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Tuesday's Upbeat News

An eclectic bundle of positive news stories to perk up the day.

Chris Martin of Coldplay
Coldplay's front man Chris Martin.
New Standard

Kinetic dance floors that turn dance moves into green energy helped Coldplay reduce emissions by 59 percent on their latest tour - according to data verified by Massachusetts Institute of Technology which said the band had set a “new standard for the music industry”.

Eighteen shows were powered by a battery system made from recycled BMW batteries. The band arrived at some shows by train, cutting plane emissions. And for every ticket sold - 7m so far - a tree was planted via the global reforestation nonprofit One Tree Planted. Live touring is a vital source of income for bands in the streaming age. However, it’s intensive work and bands like Coldplay is one of those trying to clean up the industry. Prof John Fernández, who reviewed Coldplay’s data, said the band were “modelling a trajectory toward a low carbon, biodiverse and equitable future” that set a benchmark for the industry.

Yosemite National Park lake and waterfall
Yosemite National Park.
US National Parks

As part of the Inflation Reduction Act, the National Park Service was given $700 million to make its land more protected and resilient to inevitable climate change - and conservation and restoration projects are already underway across the country. In Yellowstone and Yosemite National Parks, for example, efforts are underway to preserve and protect whitebark pine trees, which are now a threatened species on the Endangered Species list. While their goals are wide-ranging - from protecting coral reefs to studying fish in warming streams - all the projects underway will help federal lands weather the climate-changed future.

Melanoma Vaccine

The first vaccine for melanoma - a skin cancer usually caused by sun damage - halved the risk of patients dying or the disease returning in a trial. Researchers combined a vaccine using the same mRNA technology as many Covid jabs with an established immunotherapy called pembrolizumab. It was given to patients after they had surgery to remove stage 3 or stage 4 melanoma. After three years, 75 percent of those who had the vaccine and pembrolizumab were still cancer-free, compared to 56 percent of people who only received pembrolizumab. Prof Charles Swanton, chief clinician at Cancer Research UK, said the results were “extremely impressive”, but that more research is needed.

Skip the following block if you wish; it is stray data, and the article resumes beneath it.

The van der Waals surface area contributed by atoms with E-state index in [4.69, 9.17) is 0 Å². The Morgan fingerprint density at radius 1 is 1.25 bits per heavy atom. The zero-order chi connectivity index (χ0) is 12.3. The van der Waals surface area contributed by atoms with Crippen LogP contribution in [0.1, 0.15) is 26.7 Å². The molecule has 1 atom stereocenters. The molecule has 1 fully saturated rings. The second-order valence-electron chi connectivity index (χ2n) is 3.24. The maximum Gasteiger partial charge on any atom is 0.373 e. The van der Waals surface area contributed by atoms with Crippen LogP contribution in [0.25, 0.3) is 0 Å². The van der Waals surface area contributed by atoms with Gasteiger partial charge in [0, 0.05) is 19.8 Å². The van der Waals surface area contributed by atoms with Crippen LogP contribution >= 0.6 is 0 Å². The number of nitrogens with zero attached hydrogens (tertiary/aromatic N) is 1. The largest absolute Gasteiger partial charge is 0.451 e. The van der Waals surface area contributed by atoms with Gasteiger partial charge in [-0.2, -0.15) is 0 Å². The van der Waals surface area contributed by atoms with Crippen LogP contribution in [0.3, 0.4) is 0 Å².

ET movie poster
Movie poster

Forty-two years ago today, a quirky extraterrestrial with a penchant for Reese’s Pieces made contact with Earth. Directed by Steven Spielberg, then 34, E.T. was an immense success, earning four Oscars and becoming an instant classic. Spielberg worked closely with screenwriter Melissa Mathison, drawing on his own experience as an “unusually imaginative, often lonely child of divorce” to shape the heartwarming movie. Watch the incredible audition that earned 9-year-old Henry Thomas the starring role of Elliott - and be prepared to shed a few tears.

More Oil or Gas?

Existing fossil fuel projects will be sufficient to meet projected energy demands until 2050 - while the planet transitions to renewable energy - debunking some politicians’ claims that more permits should be granted for oil and gas. So says a new study by researchers at University College London (UCL) and the International Institute for Sustainable Development.

The research, published in the journal Science, extends work by the International Energy Agency, which found in a 2021 report that no new fossil fuel extraction projects are needed in the transition to net zero.

Airline Ratings

The Airline Excellence Awards from are in, including a ranking of the top 25 flight purveyors for 2024. Qatar Airways took the No. 1 spot, dethroning last year’s winner, Air New Zealand. The airline still made it into the top five, though, along with Korean Air, Cathay Pacific Airways, and Emirates.


"There's something about childhood friends that you just can't replace." Lisa Whelchel

On This Day

Florentine scientist Evangelista Torricelli

11 June 1644: Florentine scientist Evangelista Torricelli describes his invention of the mercury barometer in 1643 in a letter to Michelangelo Ricci.

Today's Articles

Mood Boosting Video


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